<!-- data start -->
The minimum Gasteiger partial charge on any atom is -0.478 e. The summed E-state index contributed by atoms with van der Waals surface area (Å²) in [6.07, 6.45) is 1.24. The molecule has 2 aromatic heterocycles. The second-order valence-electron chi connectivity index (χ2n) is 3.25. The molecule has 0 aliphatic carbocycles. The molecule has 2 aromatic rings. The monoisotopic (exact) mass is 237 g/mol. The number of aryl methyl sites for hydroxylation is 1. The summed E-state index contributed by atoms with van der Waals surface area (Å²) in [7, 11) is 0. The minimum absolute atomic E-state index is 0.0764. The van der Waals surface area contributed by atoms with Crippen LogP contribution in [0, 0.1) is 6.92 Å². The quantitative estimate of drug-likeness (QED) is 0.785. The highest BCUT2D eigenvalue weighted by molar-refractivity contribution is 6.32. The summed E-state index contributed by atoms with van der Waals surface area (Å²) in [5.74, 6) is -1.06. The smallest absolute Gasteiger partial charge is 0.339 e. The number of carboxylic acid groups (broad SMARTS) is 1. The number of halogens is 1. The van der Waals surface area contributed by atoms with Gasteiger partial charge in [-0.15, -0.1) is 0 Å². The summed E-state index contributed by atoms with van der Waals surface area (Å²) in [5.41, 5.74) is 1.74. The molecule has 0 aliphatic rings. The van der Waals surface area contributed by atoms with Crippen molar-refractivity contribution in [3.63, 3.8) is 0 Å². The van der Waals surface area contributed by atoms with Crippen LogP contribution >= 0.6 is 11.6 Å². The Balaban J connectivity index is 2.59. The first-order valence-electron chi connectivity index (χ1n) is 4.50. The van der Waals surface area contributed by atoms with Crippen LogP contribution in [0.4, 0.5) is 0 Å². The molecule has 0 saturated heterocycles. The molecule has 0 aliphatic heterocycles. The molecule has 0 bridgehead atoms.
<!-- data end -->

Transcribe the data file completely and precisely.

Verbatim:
The minimum Gasteiger partial charge on any atom is -0.478 e. The summed E-state index contributed by atoms with van der Waals surface area (Å²) in [6.07, 6.45) is 1.24. The molecule has 2 aromatic heterocycles. The second-order valence-electron chi connectivity index (χ2n) is 3.25. The molecule has 0 aliphatic carbocycles. The molecule has 2 aromatic rings. The monoisotopic (exact) mass is 237 g/mol. The number of aryl methyl sites for hydroxylation is 1. The summed E-state index contributed by atoms with van der Waals surface area (Å²) in [7, 11) is 0. The minimum absolute atomic E-state index is 0.0764. The van der Waals surface area contributed by atoms with Crippen LogP contribution in [0, 0.1) is 6.92 Å². The quantitative estimate of drug-likeness (QED) is 0.785. The highest BCUT2D eigenvalue weighted by molar-refractivity contribution is 6.32. The summed E-state index contributed by atoms with van der Waals surface area (Å²) in [5.74, 6) is -1.06. The smallest absolute Gasteiger partial charge is 0.339 e. The number of carboxylic acid groups (broad SMARTS) is 1. The number of halogens is 1. The van der Waals surface area contributed by atoms with Gasteiger partial charge in [-0.15, -0.1) is 0 Å². The summed E-state index contributed by atoms with van der Waals surface area (Å²) in [5.41, 5.74) is 1.74. The molecule has 0 aliphatic rings. The van der Waals surface area contributed by atoms with Crippen molar-refractivity contribution in [3.63, 3.8) is 0 Å². The van der Waals surface area contributed by atoms with Crippen LogP contribution >= 0.6 is 11.6 Å². The Balaban J connectivity index is 2.59. The first-order valence-electron chi connectivity index (χ1n) is 4.50. The van der Waals surface area contributed by atoms with Crippen LogP contribution in [0.4, 0.5) is 0 Å². The molecule has 0 saturated heterocycles. The molecule has 0 aliphatic heterocycles. The molecule has 0 bridgehead atoms.